This september my father and I drove up to Tok, Alaska from Council Grove, Kansas to hunt moose on the middle fork of the 40 mile river. We had researched hunts for several years, and we had chosen to go with 40 mile air. My Father had just turned 50, and i had recently graduated college, so a hunt was the best way we could celebrate each. We were flown out by 40 Mile Air, and dropped off on an unguided hunt. we set camp close to the river, were past hunters had set camp as well. The first 3 days of hunting were slow, we spotted a few bou, and a couple cow moose. Our calls were not working yet, and we were yet to even see a bull. On the 4th day, I had decided that I would take a bou if one were presented to me. we had hiked to a higher elevation where we cold glass the river bottom easily, we spotted a large cow, but still no bulls in our area. Around 9am we started to see movment acros the river, about a mile away, and large numbers of bou were headed our way. We had several young bou come within 20yards of us, and then we spotted a small group of larger bulls. I do have to say, it was hard for a Kansas whitetail hunter to hold off on a young bou, they are still so much larger than anything we encounter. We watched this group of larger bulls work their way toward us, and we postioned ourselves on a ridge where I should get a shot. Sure enough they walked right under us, and at 12pm I made a 227yard shot down the steep ridge and dropped my first caribou with my .30-06 Springfield with 185gr Berger Bullets. Since we were in zone 2 of the caribou hunts, we were able to place my moose harvest tag on a bou because we had fille dout the caribou registration ticket as well.
After pics were taken we got right to work on quartering the bou. Once we had both quarters and neck meat off one side, i packed them in Tag Bags, strapped them on my pack, and headed for camp. now I like to think I am a strong guy physically and mentally, having played 4 years of college football here in kansas, but hiking a bou, around a mile, back to camp, was the hardest thing i had ever done in my life. I can not even begin to describe it, and there isn't a terain quite like it. It took me 3 hours to get the first two quarters back to camp, and then return to the kill site. And it was late into the night when the last pack of meat was return safely to camp. My father and I were exhausted. We ahd prepared ourtselves for this hunt, but there is not a terain like that in kansas that could give us a simulation of the Alaska interior. bUt we completed it, it was hard, but the feeling of accomplishment when finishing was amazing.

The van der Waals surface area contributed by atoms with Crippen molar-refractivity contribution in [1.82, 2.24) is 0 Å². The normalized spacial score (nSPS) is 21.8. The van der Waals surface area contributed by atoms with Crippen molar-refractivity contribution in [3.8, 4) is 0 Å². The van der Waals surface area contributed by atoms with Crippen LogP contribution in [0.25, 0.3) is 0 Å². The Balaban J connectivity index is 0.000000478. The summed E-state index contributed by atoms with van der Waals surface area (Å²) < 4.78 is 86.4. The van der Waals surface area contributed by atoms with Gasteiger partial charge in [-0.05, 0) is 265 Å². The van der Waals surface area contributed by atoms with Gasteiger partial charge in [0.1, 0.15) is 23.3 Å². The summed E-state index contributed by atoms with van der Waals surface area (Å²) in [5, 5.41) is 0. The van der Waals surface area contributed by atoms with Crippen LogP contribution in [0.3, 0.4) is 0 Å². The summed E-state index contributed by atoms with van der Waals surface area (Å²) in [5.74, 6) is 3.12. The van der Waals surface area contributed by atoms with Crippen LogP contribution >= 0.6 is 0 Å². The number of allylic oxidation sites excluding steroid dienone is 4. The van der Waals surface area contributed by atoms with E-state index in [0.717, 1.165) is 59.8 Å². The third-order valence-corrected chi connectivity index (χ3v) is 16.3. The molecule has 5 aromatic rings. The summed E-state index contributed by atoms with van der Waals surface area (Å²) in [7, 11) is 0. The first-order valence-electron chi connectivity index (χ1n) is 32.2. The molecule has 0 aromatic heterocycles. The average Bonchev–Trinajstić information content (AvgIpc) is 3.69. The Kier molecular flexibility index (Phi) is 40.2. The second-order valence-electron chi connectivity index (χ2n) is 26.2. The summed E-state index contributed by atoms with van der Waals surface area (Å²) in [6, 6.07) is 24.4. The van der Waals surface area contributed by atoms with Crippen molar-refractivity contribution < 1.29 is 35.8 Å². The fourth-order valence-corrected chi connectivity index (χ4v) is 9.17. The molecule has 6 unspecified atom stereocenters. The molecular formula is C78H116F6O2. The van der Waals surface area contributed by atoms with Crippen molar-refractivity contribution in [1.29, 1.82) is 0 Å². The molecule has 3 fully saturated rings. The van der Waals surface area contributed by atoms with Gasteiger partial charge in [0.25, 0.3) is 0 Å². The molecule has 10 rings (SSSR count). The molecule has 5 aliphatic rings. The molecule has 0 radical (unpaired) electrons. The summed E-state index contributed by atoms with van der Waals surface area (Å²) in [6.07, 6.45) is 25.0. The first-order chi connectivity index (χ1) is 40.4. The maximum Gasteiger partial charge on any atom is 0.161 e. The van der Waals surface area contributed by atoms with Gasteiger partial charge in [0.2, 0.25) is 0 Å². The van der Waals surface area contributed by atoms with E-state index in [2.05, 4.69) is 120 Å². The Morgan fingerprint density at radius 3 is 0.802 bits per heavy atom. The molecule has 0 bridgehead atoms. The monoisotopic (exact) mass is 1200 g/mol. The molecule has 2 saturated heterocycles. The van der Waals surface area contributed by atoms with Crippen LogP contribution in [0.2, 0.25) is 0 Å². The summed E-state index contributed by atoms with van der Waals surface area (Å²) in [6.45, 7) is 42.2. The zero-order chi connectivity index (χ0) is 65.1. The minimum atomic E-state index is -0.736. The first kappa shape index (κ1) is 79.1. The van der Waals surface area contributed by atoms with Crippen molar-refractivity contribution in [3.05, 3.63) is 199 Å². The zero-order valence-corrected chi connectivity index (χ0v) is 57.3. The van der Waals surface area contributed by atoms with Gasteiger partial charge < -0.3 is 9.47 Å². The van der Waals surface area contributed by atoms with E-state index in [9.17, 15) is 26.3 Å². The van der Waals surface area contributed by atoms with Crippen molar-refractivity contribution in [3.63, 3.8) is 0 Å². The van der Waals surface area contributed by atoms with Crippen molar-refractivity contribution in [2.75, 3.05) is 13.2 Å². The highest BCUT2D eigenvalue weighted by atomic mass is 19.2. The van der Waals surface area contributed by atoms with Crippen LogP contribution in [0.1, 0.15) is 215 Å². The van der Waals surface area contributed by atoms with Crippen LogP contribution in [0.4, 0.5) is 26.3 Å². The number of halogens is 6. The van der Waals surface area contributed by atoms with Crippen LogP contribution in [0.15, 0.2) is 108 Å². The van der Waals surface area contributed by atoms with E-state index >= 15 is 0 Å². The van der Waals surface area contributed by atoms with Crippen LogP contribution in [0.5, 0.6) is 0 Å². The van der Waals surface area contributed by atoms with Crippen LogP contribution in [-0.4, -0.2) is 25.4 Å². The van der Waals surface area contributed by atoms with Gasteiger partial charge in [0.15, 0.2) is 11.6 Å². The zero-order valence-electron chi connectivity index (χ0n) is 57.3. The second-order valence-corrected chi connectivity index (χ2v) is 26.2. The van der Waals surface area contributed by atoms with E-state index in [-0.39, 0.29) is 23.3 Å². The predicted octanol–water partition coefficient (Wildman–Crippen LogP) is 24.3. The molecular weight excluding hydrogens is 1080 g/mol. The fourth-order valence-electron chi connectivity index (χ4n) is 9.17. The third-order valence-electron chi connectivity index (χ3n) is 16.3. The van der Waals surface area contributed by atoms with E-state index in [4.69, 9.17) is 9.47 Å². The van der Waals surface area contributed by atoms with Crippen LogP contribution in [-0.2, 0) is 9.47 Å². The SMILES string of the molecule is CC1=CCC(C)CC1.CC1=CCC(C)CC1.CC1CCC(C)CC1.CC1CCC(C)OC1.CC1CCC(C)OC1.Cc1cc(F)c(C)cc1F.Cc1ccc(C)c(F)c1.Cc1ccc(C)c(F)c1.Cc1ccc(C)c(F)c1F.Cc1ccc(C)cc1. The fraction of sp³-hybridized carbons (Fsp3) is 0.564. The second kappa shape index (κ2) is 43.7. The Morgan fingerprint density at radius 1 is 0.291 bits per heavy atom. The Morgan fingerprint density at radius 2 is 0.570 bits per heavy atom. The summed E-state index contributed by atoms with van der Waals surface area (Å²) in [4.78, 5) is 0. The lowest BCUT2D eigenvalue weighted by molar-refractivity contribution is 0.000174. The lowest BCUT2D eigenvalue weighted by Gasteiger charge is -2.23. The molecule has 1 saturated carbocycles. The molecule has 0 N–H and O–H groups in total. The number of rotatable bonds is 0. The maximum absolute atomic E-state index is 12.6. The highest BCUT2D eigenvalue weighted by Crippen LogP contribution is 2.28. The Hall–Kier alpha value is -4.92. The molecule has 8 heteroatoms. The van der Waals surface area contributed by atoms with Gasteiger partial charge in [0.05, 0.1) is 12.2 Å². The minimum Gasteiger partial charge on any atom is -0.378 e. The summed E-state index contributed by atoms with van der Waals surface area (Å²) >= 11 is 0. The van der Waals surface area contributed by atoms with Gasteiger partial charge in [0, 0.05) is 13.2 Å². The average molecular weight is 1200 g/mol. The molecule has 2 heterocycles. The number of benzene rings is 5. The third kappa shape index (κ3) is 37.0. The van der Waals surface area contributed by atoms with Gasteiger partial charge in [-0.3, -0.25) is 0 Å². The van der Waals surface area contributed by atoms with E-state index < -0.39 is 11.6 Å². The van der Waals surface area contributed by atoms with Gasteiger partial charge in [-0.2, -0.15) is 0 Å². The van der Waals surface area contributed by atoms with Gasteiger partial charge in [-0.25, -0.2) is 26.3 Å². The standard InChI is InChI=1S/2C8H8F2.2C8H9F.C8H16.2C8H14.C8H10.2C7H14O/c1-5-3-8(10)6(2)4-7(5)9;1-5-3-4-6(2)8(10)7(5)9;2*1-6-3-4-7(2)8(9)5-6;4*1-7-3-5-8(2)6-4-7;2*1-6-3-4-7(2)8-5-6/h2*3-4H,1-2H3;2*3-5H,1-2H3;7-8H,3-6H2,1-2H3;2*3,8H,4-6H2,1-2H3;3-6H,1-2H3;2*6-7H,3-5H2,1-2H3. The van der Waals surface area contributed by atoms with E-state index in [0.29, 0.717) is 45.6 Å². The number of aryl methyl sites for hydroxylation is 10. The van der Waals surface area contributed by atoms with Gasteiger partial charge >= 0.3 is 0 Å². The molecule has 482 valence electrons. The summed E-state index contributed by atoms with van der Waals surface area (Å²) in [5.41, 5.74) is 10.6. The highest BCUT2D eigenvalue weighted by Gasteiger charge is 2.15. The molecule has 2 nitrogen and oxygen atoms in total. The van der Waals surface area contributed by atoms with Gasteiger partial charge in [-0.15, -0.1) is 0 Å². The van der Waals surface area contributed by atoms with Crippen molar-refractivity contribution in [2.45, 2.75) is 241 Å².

The next day was dedicated to some serious meat care. we hung our bags on a meat pole that was left from previous hunters, and we hung a tarp over them to keep the sun off of the bags. We were happy that the weather was turning colder, and the meat kept very well. Then it was a dinner of fresh bou heart, and i do have to say, the bou meat is some of the finest I have tasted.
The next several days we hunted closer to camp, knowing that if my father harvested a moose, we would not be able to make another hike like we did on my bou. I called everyday, glassing the country side, but there was still no response from any bulls. We had heard before we flown out that the rut my be postponed because of warmer than normal weather, and we were starting to think that might be the case. on our 8th day in the bush(september 13th), My father and I had a serious talk about what we should do. we came to the conclusion that if he is presented with a nice bou, then he will take it since we have yet to see any bull moose activity, and the season will close in 4 days. We also did not want to pass up on these caribou that were in our area, not get a moose, and then not see any more bou. So we decided to put ourselves in a postion for my father to take a bou. We sat on a large gravel bar 1/4 mile up river, where we had noticed was a common crossing point for the herd. After sitting 2hours, the bou crosse dthe river behind us. I rolled video footage as my father spotted the bull he was going to take. Once this bull crossed the river and was on dry ground, my father dropped his bou from 99yards with his.270
Then the work started again, but this time it was a much easier hike along the river. As my father quartered the bou, i hauled it back once again, but htis time a round trip was a mere 20 minutes. We finished the pack with over 2hours of daylight left. ANd our hunt was now over. The next day we flew out, and were happy to be successful on our first hunt in the great state of Alaska. Eventhough we had our hearts set on moose, we were completely happy to both take home a nice bou. The hunt was hard, and extreme. It tested our physical and mental toughness, and pushed our bodies to limits we ahd never seen before. But in the same sense it was the most amazing thing we had ever completed. It is safe to say that we are now hooked, and we will make it back to Alaska one day, hopefully to get that moose.
One thing that helped us greatly on our hunt was all of the knowledge we aquired from all of you on this forum. We would like to thank all of you. If anyone has any questions about our hunt, feel free to ask. we are happy to share our story
-Mfox & Knute78
These our pics of our base camp